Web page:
Isaiah 40:6 A voice says, “Cry out!” And I said, “What shall I cry?” All people are grass, their constancy is like the flower of the field.
It’s the end of a long Sunday. I have led Zoom worship, preached a Zoom sermon (that included a video of baby goats getting hugged,*) attended a two hour church board meeting, sent a dozen emails for my other church job, made sure the dog got walked the appropriate number of times, made a crockpot dinner, and attended to various other odds and ends. It is the end of the day. This daily writing practice really works better when I get to it at the beginning.
Because if I had more time or energy or bandwidth to write coherent sentences, I could say a LOT about Zoom and muting ourselves and how to be a hospitable host in online meetings and why the internet sucks and how it is, nonetheless, saving us right now. I am a tyrannical Zoom host. I take my powers very seriously. I think I am good at muting the people that need to be muted [when the leaf blower starts up in the background or their wifi is emitting that strange clicking noise] and unmuting the ones that look like they are ready to speak [a certain twist to the mouth, a deep inhale, the wildly waving arm trying to get my attention].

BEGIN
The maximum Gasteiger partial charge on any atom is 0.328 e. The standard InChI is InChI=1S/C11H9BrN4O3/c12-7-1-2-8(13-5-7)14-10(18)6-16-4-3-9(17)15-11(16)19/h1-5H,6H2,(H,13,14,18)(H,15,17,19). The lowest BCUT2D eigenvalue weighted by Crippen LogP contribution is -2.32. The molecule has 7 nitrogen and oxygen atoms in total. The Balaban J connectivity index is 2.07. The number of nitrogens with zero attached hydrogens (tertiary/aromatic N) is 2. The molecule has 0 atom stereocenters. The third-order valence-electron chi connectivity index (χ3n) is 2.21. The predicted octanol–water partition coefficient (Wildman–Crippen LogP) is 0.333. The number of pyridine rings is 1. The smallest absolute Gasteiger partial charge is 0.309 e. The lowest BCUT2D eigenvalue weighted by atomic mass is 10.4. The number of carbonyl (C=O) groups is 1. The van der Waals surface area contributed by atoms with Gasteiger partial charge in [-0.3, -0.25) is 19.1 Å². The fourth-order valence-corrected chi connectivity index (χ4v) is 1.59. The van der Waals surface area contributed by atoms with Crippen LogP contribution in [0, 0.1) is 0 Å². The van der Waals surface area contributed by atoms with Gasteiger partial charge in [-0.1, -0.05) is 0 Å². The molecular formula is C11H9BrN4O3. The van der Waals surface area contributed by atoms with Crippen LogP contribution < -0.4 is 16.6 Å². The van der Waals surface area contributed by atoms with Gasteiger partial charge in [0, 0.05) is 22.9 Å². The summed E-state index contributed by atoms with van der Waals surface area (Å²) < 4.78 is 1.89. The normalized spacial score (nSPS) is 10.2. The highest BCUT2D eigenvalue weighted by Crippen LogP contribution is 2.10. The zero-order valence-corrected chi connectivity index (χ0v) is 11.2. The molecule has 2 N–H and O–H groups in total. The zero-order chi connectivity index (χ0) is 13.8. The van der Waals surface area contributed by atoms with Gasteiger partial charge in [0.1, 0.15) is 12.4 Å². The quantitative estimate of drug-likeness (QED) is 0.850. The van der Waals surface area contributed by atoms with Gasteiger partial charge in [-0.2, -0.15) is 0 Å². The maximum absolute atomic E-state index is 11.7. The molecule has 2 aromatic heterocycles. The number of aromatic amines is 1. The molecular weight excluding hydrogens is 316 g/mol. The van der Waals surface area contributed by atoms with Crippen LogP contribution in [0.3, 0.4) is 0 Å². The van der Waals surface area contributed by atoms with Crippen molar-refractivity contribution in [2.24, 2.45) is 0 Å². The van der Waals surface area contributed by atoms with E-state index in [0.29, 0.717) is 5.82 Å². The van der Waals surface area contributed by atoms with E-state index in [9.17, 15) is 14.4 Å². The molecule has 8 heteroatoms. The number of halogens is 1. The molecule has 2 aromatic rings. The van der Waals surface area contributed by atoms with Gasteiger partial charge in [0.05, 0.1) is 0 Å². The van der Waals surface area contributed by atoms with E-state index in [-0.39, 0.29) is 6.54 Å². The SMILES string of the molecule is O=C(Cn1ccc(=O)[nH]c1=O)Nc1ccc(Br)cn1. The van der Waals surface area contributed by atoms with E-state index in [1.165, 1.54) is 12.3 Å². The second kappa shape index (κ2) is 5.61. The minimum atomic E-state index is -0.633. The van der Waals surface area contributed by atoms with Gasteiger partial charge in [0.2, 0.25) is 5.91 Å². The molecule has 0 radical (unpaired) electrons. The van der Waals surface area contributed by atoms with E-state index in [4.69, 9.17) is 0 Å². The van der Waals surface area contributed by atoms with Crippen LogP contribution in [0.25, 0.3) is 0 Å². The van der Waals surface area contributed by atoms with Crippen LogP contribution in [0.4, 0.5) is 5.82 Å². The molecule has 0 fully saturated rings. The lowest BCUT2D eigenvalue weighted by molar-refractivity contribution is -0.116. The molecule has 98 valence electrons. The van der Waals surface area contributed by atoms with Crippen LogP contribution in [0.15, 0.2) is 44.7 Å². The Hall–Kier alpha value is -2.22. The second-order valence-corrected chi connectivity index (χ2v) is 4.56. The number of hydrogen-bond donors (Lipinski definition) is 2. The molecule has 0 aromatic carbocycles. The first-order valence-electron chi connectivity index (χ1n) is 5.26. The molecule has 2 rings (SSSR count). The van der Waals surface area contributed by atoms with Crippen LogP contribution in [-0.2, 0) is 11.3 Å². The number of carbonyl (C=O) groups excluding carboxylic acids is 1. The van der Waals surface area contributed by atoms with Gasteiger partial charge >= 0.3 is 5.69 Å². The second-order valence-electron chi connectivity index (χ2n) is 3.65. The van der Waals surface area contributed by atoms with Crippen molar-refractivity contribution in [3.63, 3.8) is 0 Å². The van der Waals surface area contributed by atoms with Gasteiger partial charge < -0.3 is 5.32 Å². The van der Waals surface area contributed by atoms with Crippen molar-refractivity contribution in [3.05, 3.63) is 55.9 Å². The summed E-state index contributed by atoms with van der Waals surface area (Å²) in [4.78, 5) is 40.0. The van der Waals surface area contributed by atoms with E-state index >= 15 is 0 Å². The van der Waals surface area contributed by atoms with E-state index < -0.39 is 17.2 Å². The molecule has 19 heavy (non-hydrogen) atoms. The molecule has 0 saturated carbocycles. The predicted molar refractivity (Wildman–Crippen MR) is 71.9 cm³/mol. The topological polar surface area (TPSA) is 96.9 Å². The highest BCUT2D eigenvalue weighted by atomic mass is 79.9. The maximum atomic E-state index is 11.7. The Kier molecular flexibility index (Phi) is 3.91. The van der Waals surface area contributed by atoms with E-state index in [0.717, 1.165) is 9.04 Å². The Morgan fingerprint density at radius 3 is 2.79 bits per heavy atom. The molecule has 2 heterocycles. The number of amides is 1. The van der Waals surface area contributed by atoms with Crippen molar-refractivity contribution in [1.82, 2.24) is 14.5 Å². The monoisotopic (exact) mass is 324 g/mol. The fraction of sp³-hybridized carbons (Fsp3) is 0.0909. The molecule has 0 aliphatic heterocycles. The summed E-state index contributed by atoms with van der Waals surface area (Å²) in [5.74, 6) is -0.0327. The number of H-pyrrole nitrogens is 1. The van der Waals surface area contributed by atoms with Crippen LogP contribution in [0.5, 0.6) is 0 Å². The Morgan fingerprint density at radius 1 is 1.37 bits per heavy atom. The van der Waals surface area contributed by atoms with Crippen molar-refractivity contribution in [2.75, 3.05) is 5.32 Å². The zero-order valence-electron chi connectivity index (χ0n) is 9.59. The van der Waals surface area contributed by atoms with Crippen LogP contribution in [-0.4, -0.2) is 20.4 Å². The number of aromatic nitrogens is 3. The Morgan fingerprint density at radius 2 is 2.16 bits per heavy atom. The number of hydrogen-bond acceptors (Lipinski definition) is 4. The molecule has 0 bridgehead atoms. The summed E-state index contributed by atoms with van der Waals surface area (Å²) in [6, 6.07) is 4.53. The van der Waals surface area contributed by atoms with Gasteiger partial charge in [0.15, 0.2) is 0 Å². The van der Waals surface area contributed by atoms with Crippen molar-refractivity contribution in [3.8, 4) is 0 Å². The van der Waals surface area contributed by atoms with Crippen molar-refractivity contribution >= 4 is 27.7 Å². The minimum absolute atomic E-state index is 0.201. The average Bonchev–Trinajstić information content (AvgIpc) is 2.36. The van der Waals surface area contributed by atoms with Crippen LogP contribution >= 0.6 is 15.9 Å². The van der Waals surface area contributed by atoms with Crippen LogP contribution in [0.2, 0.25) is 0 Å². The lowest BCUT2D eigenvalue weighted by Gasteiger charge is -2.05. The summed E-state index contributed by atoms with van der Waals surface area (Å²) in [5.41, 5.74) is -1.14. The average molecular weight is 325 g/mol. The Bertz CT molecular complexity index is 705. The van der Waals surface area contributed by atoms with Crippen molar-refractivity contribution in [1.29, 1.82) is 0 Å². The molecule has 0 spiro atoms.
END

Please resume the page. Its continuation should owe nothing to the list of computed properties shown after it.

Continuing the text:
I could write so much about how unmuting ourselves is intimidating and dangerous, how speaking your mind can get you pretty swiftly and squarely into hot water and also how important it is to speak the things that we’ve been given to say. I wish more of us had the courage to speak up. I don’t mean parroting political talking points or sharing misinformation or arguing about meaningless things. I mean speaking up when we are convicted, when we receive a word from the Lord, when we sense that *this* piece of information or perspective or explanation or confession is important and would further the conversation. I wish more of us were willing to be vulnerable in that way, to share our ideas and let them be tested in conversational community. I wish we took our speech more seriously. I wish we believed that what we say could change things significantly. I wish we would finally get tired of mealy-mouthed platitudes and doublespeak and demand that the people in charge used declarative, definitive statements.
I would have a lot to say about all that, if I weren’t so beat, if it weren’t Sunday evening, if I hadn’t skipped the requisite Sunday Afternoon Preachers’ Nap.
Instead, here I am at the end of the day, being faithful to this Advent practice even though I am wrung out. Crying out, even though, like Isaiah, I’m not sure what it is I’m supposed to cry about right here and now.
* this video about goats getting hugged, because the passage that today’s text is from – Isaiah 40 – ends like this: He will feed his flock like a shepherd; he will gather the lambs in his arms, and carry them in his bosom, and gently lead the mother sheep.